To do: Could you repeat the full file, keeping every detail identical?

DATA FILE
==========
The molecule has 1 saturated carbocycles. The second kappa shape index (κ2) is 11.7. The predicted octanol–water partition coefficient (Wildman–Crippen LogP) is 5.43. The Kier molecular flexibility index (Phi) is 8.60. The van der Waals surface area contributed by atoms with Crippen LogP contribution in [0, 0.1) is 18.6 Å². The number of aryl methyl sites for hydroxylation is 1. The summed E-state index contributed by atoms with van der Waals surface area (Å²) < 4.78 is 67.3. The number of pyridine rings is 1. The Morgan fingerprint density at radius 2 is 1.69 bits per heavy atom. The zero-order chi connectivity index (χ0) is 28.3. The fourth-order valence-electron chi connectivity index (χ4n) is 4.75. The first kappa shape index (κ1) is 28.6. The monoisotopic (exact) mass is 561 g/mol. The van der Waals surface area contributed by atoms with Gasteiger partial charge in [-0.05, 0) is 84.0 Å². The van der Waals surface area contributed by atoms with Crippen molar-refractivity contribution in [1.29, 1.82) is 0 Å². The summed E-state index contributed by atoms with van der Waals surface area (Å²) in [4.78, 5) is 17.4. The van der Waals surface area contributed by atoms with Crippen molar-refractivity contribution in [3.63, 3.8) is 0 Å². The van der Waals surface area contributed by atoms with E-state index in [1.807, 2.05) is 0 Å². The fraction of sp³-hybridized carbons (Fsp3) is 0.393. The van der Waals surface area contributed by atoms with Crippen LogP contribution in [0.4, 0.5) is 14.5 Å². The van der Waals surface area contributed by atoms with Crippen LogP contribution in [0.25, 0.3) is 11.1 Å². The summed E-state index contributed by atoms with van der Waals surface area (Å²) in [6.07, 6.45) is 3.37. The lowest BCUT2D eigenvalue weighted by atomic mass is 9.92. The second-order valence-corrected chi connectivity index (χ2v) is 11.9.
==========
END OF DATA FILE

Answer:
The molecule has 1 saturated carbocycles. The second kappa shape index (κ2) is 11.7. The predicted octanol–water partition coefficient (Wildman–Crippen LogP) is 5.43. The Kier molecular flexibility index (Phi) is 8.60. The van der Waals surface area contributed by atoms with Crippen LogP contribution in [0, 0.1) is 18.6 Å². The number of aryl methyl sites for hydroxylation is 1. The summed E-state index contributed by atoms with van der Waals surface area (Å²) < 4.78 is 67.3. The number of pyridine rings is 1. The Morgan fingerprint density at radius 2 is 1.69 bits per heavy atom. The zero-order chi connectivity index (χ0) is 28.3. The fourth-order valence-electron chi connectivity index (χ4n) is 4.75. The first kappa shape index (κ1) is 28.6. The monoisotopic (exact) mass is 561 g/mol. The van der Waals surface area contributed by atoms with Gasteiger partial charge in [-0.05, 0) is 84.0 Å². The van der Waals surface area contributed by atoms with Crippen molar-refractivity contribution in [1.29, 1.82) is 0 Å². The summed E-state index contributed by atoms with van der Waals surface area (Å²) in [4.78, 5) is 17.4. The van der Waals surface area contributed by atoms with Crippen molar-refractivity contribution in [3.63, 3.8) is 0 Å². The van der Waals surface area contributed by atoms with E-state index in [1.807, 2.05) is 0 Å². The fraction of sp³-hybridized carbons (Fsp3) is 0.393. The van der Waals surface area contributed by atoms with Crippen LogP contribution in [0.4, 0.5) is 14.5 Å². The van der Waals surface area contributed by atoms with Crippen LogP contribution in [0.25, 0.3) is 11.1 Å². The summed E-state index contributed by atoms with van der Waals surface area (Å²) in [6.07, 6.45) is 3.37. The lowest BCUT2D eigenvalue weighted by atomic mass is 9.92. The second-order valence-corrected chi connectivity index (χ2v) is 11.9.